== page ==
What is causing my allergies this time of year

In rare cases, an allergy can lead to a severe allergic reaction, called anaphylaxis or anaphylactic shock, which can be life threatening.

This affects the whole body and usually develops within minutes of exposure to something you’re allergic to.

Signs of anaphylaxis include any of the symptoms above, as well as:

Anaphylaxis is a medical emergency that requires immediate treatment.

Read more about anaphylaxis for information about what to do if it occurs.

Sheet final reviewed: 22 November 2018
Next review due: 22 November 2021

Seasonal Allergies.

How do I explain it to my children?

March 25, 2015|Written by M. Rodrigo Brao

Achoo! Achoo! Your son has been sneezing every morning and while you hand him yet another Kleenex, you´re probably asking yourself whether he has allergies? Each year, when spring blossoms, allergies do too and children are no exception when it comes below to developing them. Juan Casado, Head of Paediatrics at the Niño Jesus Hospital in Madrid, assures parents that children do not show signs of allergies until they are at least four or five years ancient. But how do we know for sure?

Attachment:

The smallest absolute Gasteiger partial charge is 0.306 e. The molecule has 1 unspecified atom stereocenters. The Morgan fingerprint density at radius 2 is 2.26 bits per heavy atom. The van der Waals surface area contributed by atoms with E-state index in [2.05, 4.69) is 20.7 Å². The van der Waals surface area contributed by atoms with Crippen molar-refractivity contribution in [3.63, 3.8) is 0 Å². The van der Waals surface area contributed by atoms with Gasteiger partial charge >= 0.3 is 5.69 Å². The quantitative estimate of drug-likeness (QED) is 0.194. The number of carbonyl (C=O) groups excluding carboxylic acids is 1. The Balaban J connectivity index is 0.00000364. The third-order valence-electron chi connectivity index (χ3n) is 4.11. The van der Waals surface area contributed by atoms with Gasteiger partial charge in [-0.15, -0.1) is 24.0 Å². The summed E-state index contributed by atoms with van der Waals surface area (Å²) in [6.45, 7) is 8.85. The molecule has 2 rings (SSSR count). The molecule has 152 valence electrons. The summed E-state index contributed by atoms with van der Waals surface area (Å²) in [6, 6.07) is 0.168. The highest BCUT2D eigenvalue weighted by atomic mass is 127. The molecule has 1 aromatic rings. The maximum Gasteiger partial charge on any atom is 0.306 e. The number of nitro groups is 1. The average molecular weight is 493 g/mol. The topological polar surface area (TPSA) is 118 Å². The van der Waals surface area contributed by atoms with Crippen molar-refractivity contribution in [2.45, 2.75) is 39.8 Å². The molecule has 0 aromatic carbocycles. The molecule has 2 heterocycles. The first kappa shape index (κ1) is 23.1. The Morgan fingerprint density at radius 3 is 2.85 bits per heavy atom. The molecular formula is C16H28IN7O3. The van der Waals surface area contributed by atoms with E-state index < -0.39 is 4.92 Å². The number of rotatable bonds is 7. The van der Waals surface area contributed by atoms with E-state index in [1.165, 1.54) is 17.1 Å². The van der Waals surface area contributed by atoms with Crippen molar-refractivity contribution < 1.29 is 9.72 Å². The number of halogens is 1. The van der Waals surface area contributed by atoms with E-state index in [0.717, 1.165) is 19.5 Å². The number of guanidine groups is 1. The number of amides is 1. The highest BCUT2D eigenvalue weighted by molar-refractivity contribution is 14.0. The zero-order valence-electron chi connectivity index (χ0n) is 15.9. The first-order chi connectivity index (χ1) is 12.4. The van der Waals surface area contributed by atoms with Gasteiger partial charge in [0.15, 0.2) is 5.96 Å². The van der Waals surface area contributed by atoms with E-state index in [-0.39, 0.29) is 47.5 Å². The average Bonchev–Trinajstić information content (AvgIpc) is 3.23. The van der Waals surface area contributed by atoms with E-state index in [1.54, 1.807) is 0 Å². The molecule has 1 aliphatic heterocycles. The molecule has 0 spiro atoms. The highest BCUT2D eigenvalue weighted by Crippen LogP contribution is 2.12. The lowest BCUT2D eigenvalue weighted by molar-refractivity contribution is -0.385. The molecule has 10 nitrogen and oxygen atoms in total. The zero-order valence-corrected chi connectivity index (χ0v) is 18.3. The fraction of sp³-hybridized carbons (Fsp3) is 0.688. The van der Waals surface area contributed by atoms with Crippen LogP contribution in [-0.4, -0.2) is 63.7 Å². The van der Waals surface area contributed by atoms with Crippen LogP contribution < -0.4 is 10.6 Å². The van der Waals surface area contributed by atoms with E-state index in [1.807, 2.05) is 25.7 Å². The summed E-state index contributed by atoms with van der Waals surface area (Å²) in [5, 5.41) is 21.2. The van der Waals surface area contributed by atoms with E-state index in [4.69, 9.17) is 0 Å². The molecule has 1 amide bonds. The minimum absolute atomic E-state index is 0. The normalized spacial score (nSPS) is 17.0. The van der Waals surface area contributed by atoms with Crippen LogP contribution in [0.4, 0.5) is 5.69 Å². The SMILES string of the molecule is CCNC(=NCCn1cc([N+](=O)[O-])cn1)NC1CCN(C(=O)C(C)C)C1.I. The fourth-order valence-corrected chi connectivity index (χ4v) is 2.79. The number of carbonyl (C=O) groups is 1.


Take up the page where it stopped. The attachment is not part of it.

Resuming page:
And how can we explain it to our children so they understand?

“Mommy, what´s incorrect with me?” 4 symptoms to seasonal allergies

The first way to detect if your kids own allergies is simply to observe them. Remember, young children don´t know how to express their feelings fairly yet, except for an occasional  “I´m not feeling well.” That´s why it’s significant to establish a excellent healthy communication and while you attempt to get them to be specific in their answers, be on the lookout for the following symptoms:

Sneezing: Allergies cause sneezing, but they are more frequent and stronger than a regular freezing.

If your kid sneezes, you can enquire him whether he´s sneezed love that at school or at the park every day.

Runny Nose: When kids get a freezing, their runny nose differs from the helpful they get when they develop seasonal allergies. So, next time you assist your kid wipe his nose, make certain to glance at the Kleenex to see if the mucus is transparent and watery.

Red Nose and Cough: If you catch your daughter scratching her nose and hear a dry cough, she probably has a seasonal allergy. If and when she complains, make certain to stay positive. “A extremely ugly creature has climbed into your nose but if you´re a courageous little girl, you´ll win him over”.

Tearing: When a person who is allergic to pollen for example, breathes these particles, the body answers with teary eyes.

If your kid shows signs of teary eyes and he isn´t unhappy or mad, there is a large chance he´s allergic.

If your children own the above symptoms, the best thing to do is make an appointment with the doctor, for further testing.

A simple and magical explanation

If you know your kid is allergic, he or she must know what´s going on in order to avoid the causes (exposure to pollen, for example).

What is causing my allergies this time of year

It might not be simple to explain why he or she is diverse from the relax of their friends but a little patience and simple simple words they can understand will do the trick. Every you own to do is turn your kid into the hero of his own story.